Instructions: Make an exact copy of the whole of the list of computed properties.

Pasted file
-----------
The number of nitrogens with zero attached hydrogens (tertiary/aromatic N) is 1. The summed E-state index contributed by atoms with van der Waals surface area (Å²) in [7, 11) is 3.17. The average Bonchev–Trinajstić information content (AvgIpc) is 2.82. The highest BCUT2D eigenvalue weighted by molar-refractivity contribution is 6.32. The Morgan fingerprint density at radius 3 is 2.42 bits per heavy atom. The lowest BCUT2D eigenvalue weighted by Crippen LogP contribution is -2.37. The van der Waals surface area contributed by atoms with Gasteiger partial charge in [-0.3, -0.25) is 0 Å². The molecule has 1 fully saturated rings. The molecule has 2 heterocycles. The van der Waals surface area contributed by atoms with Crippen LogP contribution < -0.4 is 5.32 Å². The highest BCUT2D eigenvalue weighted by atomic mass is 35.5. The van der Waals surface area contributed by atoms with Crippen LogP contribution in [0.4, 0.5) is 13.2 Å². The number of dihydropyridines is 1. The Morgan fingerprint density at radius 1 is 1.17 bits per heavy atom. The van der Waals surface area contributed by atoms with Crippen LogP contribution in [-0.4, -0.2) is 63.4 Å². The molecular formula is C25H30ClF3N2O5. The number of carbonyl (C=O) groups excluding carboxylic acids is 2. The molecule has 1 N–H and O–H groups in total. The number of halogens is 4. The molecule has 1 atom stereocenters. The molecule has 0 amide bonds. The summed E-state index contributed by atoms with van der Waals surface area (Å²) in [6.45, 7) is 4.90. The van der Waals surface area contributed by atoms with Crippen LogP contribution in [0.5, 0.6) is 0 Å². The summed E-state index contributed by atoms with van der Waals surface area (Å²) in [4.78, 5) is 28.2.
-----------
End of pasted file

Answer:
The number of nitrogens with zero attached hydrogens (tertiary/aromatic N) is 1. The summed E-state index contributed by atoms with van der Waals surface area (Å²) in [7, 11) is 3.17. The average Bonchev–Trinajstić information content (AvgIpc) is 2.82. The highest BCUT2D eigenvalue weighted by molar-refractivity contribution is 6.32. The Morgan fingerprint density at radius 3 is 2.42 bits per heavy atom. The lowest BCUT2D eigenvalue weighted by Crippen LogP contribution is -2.37. The van der Waals surface area contributed by atoms with Gasteiger partial charge in [-0.3, -0.25) is 0 Å². The molecule has 1 fully saturated rings. The molecule has 2 heterocycles. The van der Waals surface area contributed by atoms with Crippen LogP contribution < -0.4 is 5.32 Å². The highest BCUT2D eigenvalue weighted by atomic mass is 35.5. The van der Waals surface area contributed by atoms with Crippen LogP contribution in [0.4, 0.5) is 13.2 Å². The number of dihydropyridines is 1. The Morgan fingerprint density at radius 1 is 1.17 bits per heavy atom. The van der Waals surface area contributed by atoms with Crippen LogP contribution in [-0.4, -0.2) is 63.4 Å². The molecular formula is C25H30ClF3N2O5. The number of carbonyl (C=O) groups excluding carboxylic acids is 2. The molecule has 1 N–H and O–H groups in total. The number of halogens is 4. The molecule has 1 atom stereocenters. The molecule has 0 amide bonds. The summed E-state index contributed by atoms with van der Waals surface area (Å²) in [6.45, 7) is 4.90. The van der Waals surface area contributed by atoms with Crippen LogP contribution in [0.5, 0.6) is 0 Å². The summed E-state index contributed by atoms with van der Waals surface area (Å²) in [4.78, 5) is 28.2.